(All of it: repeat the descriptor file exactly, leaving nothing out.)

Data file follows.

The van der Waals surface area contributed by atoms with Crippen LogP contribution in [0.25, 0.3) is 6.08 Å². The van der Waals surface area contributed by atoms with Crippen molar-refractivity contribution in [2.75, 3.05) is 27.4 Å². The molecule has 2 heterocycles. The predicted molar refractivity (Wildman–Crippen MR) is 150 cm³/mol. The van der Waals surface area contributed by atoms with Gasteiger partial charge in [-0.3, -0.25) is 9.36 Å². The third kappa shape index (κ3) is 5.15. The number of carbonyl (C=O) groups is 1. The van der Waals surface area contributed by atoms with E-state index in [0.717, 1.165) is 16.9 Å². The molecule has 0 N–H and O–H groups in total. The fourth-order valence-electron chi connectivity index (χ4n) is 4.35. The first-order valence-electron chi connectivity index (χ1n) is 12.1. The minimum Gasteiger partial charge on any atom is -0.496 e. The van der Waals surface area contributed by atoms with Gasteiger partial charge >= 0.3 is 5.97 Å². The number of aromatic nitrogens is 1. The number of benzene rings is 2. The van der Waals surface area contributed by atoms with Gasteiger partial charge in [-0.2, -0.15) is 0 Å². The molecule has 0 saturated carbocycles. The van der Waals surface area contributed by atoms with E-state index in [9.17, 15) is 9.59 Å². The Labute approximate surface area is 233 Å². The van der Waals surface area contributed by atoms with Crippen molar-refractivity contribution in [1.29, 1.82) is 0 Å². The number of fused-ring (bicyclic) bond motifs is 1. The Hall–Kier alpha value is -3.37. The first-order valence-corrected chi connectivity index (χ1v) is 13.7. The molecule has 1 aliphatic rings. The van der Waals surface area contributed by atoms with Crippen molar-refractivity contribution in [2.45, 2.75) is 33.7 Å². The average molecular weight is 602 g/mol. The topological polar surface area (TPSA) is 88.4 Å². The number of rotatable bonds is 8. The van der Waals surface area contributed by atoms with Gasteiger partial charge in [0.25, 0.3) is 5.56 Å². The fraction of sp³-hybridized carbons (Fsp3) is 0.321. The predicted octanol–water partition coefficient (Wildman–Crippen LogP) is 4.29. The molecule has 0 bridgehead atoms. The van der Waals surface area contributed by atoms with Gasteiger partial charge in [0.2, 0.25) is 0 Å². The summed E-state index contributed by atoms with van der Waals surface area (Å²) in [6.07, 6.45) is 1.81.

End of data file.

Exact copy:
The van der Waals surface area contributed by atoms with Crippen LogP contribution in [0.25, 0.3) is 6.08 Å². The van der Waals surface area contributed by atoms with Crippen molar-refractivity contribution in [2.75, 3.05) is 27.4 Å². The molecule has 2 heterocycles. The predicted molar refractivity (Wildman–Crippen MR) is 150 cm³/mol. The van der Waals surface area contributed by atoms with Gasteiger partial charge in [-0.3, -0.25) is 9.36 Å². The third kappa shape index (κ3) is 5.15. The number of carbonyl (C=O) groups is 1. The van der Waals surface area contributed by atoms with E-state index in [0.717, 1.165) is 16.9 Å². The molecule has 0 N–H and O–H groups in total. The fourth-order valence-electron chi connectivity index (χ4n) is 4.35. The first-order valence-electron chi connectivity index (χ1n) is 12.1. The minimum Gasteiger partial charge on any atom is -0.496 e. The van der Waals surface area contributed by atoms with Gasteiger partial charge >= 0.3 is 5.97 Å². The number of aromatic nitrogens is 1. The number of benzene rings is 2. The van der Waals surface area contributed by atoms with Gasteiger partial charge in [-0.2, -0.15) is 0 Å². The molecule has 0 saturated carbocycles. The van der Waals surface area contributed by atoms with E-state index in [9.17, 15) is 9.59 Å². The Labute approximate surface area is 233 Å². The van der Waals surface area contributed by atoms with Crippen molar-refractivity contribution in [1.29, 1.82) is 0 Å². The number of fused-ring (bicyclic) bond motifs is 1. The Hall–Kier alpha value is -3.37. The first-order valence-corrected chi connectivity index (χ1v) is 13.7. The molecule has 1 aliphatic rings. The van der Waals surface area contributed by atoms with Crippen molar-refractivity contribution in [2.45, 2.75) is 33.7 Å². The average molecular weight is 602 g/mol. The topological polar surface area (TPSA) is 88.4 Å². The number of rotatable bonds is 8. The van der Waals surface area contributed by atoms with Gasteiger partial charge in [0.25, 0.3) is 5.56 Å². The fraction of sp³-hybridized carbons (Fsp3) is 0.321. The predicted octanol–water partition coefficient (Wildman–Crippen LogP) is 4.29. The molecule has 0 bridgehead atoms. The van der Waals surface area contributed by atoms with Gasteiger partial charge in [0.2, 0.25) is 0 Å². The summed E-state index contributed by atoms with van der Waals surface area (Å²) in [6.07, 6.45) is 1.81.